# How many points can I prescribe for a diffeomorphism of the plane?

I was trying to find out how to construct a $\mathcal C^\infty$ curve that joins two arbitrary line segments. My idea was to use bump functions and the likes, but for that I had to make the line segments lie at $y = 0$ and $y = 1$. Of course, the transformation that transported the segments would have to be a diffeomorphism (at least of some set containing the segments). This I readily found to be equivalent to prescribing the image of four points under some diffeomorphism. A couple ways of doing this occurred to me, but I encountered this question in the process.

What restrictions are there on the cardinal of a set A\subset\Bbb R^2 such that there exists a (auto) diffeomorphism f with f(A) = B for some fixed $B\subset \Bbb R^2? (Obviously #B = # A) In light of developments, I'll ask for which homeomorphic$A,B\subset\Bbb R^2$is there a diffeomorphism of$\Bbb R^2$(or an open set containing$A$,$B$) sending$A$to$B$? If$\#A<\infty$there always exists such an$f$, constructed by appropriate polynomials. (e.g.$f(x,y) = (ax^2+bxy+cy^2,a'x^2+b'xy+c'y^2)$allows for six points, and so on. My intuitive guess is that we can do the same for a countable set, but I couldn't justify it myself. For uncountable it seems obvious that the answer is negative in general. Along with an answer for the countable case, I'd like to know if possible of some other examples, possibly more elegant, for the finite case. Also optional: how does the answer to this question (in a manifold) relate to the geometry of the manifold? • Do you only prescribe$f(A)=B$or do you prescribe$f|_A=g$for$g\colon A\to B$? Commented Jun 10, 2015 at 21:11 • Also, polynomials are in general not diffeomoprhisms as they fail to be injective Commented Jun 10, 2015 at 21:17 • @HagenvonEitzen From your answer, this (your first comment) will only affect the finite case, in which case you are asking whether my diffeomorphism should coincide with a certain permutation? Can this change the answer? As for the second comment, I should have noted that I perhaps only need a local diffeomorphism. Commented Jun 10, 2015 at 21:19 ## 4 Answers The questions you ask have a very wide scope, so I will just give some examples. If diffeomorphism is replaced with homeomorphism, problems like this have a long history with the most famous being the Jordan-Schoenflies problem. Daverman's book Decompostions of Manifolds is a good source for this material, though really this question probably spans all of geometric topology. The density of$A$and$B$in$\Bbb R^2$and the homeomorphism type of$A$and$B$give some obvious invariants of finding a homeomorphism of$\Bbb R^2$sending$A$to$B$(i.e. Hagen's answer). Sometimes these are enough. In fact, it is true that for every subset of the plane$C$homeomorphic to the Cantor set, there is a homeomorphism of$\Bbb R^2$which sends$C$to the standard Cantor set. In$\Bbb R^3$, things become much more complicated. There are sets homeomorphic to Cantor sets (see Antoine's necklace) where there exists no such homeomorphism. Also in$\Bbb R^3$, we can ask when can whether or not there exists such a diffeomorphism for a pair of smoothly-embedded circles$K_1, K_2$. Gordon and Luecke showed this is true whenever$\Bbb R^3-K_1$and$\Bbb R^3-K_2$are homeomorphic, and in one dimension higher there are some wide open questions i.e. Open Question: Let$S_1,S_2\subset \Bbb R^4$be smoothly embedded 2-spheres one of which is the standard$S^2\subset \Bbb R^3 \times 0$. If there is a homeomorphism of$\Bbb R^4$sending$S_1$to$S_2$is there a diffeomorphism of$\Bbb R^4$sending$S_1$to$S_2$? If$A$and$B$are countably infinite, it may happen that there isn't even a continuous map$A\to B$, hence no extension to a diffeomorphism$\mathbb R^2\to\mathbb R^2$is possible: Let$A=\mathbb Q\times\mathbb Q$amd$B=\mathbb Z\times\mathbb Z$. • Since$A$is dense and$B$isn't, for example? Commented Jun 10, 2015 at 21:21 • @GPerez Or since$B$is discrete and$A$isn't :) Commented Jun 10, 2015 at 21:24 As Hagen von Eitzen's already pointed out, there are topological obstructions. Here's a one-dimensional example: take$A=\left\{0, \frac{1}{n}\ :\ n\ge 1\right\}$and$B=\mathbb{Z}$. Since$A$is compact you cannot continuously map it onto$B$. It would be nice to know if topological obstructions are the only obstructions. That is, if one already knows that there exists a homeomorphism mapping$A$onto$B$, can one conclude that there exists a diffeomorphism mapping$A$onto$B$? (My guess is that the answer is positive). • I'd assume so for the presented case of$\mathbb R^2$, but would be careful with exotic spheres ... Commented Jun 10, 2015 at 21:22 • This second statement is certainly false even in$\Bbb R^2$. A smooth diffeomorphism sends smooth curves to smooth curves, but there are homeomorphisms exchanging any two Jordan curves. Commented Jun 10, 2015 at 21:24 • @PVAL Perhaps he was referring to countable$A$and$B$. Commented Jun 10, 2015 at 21:36 • @GPerez Then take a countable dense set of those curves. Commented Jun 10, 2015 at 21:38 The following extends Hagen's answer. Clearly, imposing requirements on the cardinality is not enough. A necessary condition for a diffeomorphism as desired to exist is that$A$and$B$are homeomorphic as subspaces of$\mathbb{R}^2$. If one of the sets happens to be a smooth submanifold, the other one has to be too, and they need to be diffeomorphic. • They need to be diffeomorphic, yes, but how do I know that I can realize this as a diffeomorphism of$\Bbb R^2\$? Commented Jun 10, 2015 at 21:30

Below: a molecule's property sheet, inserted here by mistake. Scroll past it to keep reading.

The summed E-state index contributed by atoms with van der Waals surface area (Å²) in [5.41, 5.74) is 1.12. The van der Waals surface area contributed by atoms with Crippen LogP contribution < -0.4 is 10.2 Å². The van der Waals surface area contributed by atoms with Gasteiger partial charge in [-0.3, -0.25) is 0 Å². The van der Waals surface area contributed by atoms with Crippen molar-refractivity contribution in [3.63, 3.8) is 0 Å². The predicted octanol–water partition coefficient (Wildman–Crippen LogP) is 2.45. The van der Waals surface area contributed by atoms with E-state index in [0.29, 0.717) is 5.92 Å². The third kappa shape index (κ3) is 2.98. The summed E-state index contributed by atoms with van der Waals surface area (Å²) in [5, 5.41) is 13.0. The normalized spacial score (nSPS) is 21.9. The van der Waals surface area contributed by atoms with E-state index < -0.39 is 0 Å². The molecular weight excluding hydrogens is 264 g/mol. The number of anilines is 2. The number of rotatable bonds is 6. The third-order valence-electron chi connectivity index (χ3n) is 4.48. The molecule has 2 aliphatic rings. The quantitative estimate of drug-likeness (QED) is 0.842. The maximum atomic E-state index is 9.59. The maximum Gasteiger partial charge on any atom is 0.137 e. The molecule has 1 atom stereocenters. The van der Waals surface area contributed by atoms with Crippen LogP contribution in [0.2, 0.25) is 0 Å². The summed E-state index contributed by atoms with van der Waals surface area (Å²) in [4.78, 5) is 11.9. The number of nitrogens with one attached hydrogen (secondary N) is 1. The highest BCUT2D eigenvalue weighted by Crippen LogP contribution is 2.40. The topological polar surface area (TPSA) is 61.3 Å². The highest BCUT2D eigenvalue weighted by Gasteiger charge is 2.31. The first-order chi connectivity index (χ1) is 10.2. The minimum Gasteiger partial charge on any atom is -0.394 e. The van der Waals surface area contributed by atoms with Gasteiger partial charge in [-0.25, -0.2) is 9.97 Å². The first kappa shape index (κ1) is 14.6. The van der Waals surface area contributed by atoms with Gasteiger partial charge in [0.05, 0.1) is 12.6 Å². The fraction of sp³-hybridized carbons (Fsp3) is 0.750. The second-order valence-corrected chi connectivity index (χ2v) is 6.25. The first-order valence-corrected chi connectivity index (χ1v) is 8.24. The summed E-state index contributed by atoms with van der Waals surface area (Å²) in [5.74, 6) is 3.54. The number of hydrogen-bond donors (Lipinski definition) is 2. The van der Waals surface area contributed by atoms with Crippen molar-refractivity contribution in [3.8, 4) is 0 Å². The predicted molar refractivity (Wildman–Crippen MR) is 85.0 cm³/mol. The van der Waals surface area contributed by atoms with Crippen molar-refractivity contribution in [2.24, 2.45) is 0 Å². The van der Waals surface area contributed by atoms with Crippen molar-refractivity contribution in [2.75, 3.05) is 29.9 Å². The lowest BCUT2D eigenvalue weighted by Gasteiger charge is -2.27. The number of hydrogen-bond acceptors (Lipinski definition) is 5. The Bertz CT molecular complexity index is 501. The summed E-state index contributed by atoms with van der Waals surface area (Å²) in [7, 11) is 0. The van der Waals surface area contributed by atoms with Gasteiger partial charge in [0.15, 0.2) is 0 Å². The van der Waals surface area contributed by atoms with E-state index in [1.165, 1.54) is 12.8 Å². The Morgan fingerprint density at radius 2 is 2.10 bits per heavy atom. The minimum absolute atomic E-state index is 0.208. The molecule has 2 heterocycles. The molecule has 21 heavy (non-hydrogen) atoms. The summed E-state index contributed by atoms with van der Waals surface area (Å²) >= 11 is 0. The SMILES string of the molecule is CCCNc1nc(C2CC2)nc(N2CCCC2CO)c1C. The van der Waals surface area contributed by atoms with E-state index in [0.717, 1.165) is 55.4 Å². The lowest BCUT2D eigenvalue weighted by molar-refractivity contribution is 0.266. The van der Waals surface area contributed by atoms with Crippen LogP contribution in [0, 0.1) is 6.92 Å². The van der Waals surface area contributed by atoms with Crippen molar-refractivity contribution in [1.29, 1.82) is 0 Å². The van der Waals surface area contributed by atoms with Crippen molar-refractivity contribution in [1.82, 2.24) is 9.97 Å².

• As I said, this is a necessary condition. Whether it is sufficient or not is actually an interesting question on its own, which, in my opinion, deserves a separate post. Commented Jun 10, 2015 at 21:32